6. #16
    Axle's Avatar
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    I've used Motor Drives on Minoltas (X-7a with the MotorDrive MD-1), Pentax (ME and ME Super), and my Nikon F3, without any issues. The trick is (as mentioned early) is to match the drive to the camera.

    The F3 is the tricky one because Nikon released two versions of the drive, the Regular drive (MD-4) and a High Speed (MD-4H). If you put the MD-4H onto a regular F3, that would cause damage.
    Canadian Correspondent for the Film Photography Podcast
    A bi-monthly podcast for people who love to shoot film!

  7. #17
    CGW
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    Quote Originally Posted by Axle View Post
    I've used Motor Drives on Minoltas (X-7a with the MotorDrive MD-1), Pentax (ME and ME Super), and my Nikon F3, without any issues. The trick is (as mentioned early) is to match the drive to the camera.

    The F3 is the tricky one because Nikon released two versions of the drive, the Regular drive (MD-4) and a High Speed (MD-4H). If you put the MD-4H onto a regular F3, that would cause damage.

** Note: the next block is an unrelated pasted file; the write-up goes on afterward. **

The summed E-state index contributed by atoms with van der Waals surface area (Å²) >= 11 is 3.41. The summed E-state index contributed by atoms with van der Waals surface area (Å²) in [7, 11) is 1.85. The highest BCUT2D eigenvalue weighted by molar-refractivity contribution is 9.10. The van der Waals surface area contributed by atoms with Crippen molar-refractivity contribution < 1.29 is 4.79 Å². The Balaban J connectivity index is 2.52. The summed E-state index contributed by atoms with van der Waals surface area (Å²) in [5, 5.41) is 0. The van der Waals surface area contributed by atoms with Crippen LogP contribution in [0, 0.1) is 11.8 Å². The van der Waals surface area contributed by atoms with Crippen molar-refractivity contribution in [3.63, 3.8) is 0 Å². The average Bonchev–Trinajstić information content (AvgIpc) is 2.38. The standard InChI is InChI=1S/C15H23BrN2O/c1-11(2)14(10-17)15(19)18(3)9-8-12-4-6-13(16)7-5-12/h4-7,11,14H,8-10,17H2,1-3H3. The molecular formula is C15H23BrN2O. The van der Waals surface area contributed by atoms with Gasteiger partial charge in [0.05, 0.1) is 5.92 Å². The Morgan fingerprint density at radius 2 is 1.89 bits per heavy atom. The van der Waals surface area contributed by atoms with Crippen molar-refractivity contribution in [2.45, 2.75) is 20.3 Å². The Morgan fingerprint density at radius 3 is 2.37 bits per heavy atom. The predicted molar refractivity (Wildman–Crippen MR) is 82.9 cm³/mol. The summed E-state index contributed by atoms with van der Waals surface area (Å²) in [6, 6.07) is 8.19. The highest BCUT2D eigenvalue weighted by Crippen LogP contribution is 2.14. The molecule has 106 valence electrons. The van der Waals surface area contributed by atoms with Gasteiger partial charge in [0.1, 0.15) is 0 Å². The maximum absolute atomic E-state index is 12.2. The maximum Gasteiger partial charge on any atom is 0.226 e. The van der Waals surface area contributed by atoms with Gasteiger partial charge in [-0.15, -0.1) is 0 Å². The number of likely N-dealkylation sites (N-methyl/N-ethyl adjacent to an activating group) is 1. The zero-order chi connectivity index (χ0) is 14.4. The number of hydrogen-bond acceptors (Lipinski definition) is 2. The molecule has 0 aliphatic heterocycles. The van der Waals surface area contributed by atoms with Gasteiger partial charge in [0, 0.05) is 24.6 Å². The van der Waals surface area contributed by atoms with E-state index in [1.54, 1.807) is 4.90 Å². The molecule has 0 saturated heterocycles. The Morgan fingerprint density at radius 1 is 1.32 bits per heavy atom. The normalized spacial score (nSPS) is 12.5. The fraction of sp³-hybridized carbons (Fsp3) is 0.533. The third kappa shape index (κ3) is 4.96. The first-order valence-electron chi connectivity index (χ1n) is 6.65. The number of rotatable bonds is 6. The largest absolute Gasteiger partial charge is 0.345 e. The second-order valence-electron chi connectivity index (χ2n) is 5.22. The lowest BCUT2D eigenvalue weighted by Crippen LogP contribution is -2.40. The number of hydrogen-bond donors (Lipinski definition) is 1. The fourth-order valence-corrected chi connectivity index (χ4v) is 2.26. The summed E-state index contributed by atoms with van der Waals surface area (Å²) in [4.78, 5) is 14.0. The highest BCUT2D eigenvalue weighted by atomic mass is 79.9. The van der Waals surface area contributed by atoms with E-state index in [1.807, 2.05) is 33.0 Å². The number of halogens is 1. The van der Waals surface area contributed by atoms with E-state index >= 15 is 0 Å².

Low-end aftermarket drives for Minolta and Nikon did occasionally cause jam problems. Otherwise, no issues. Amusing to note some here believe motor drives work only on "full auto," whizzing thru an entire roll in seconds. They allowed photographers to keep a constant frame on a subject without a break to lever advance the film. Rarely, if ever, shoot my F3+MD4 on anything but "S."

    MD-4Hs are pretty rare, Axle! Have only seen one that was bolted to a hi-speed F3 body at Nikon.ca about ten years ago.

  8. #18
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    I used to use a motor drive on my F1(n) and never had problems with the camera. I shot more sports back then. The motor drive also rewound my film which was cool. I could load and unload quickly. However, carrying a camera with a motor drive got too heavy. For me, cocking the shutter manually is a better alternative. Motor drives aren't good for people with itchy trigger fingers.

  9. #19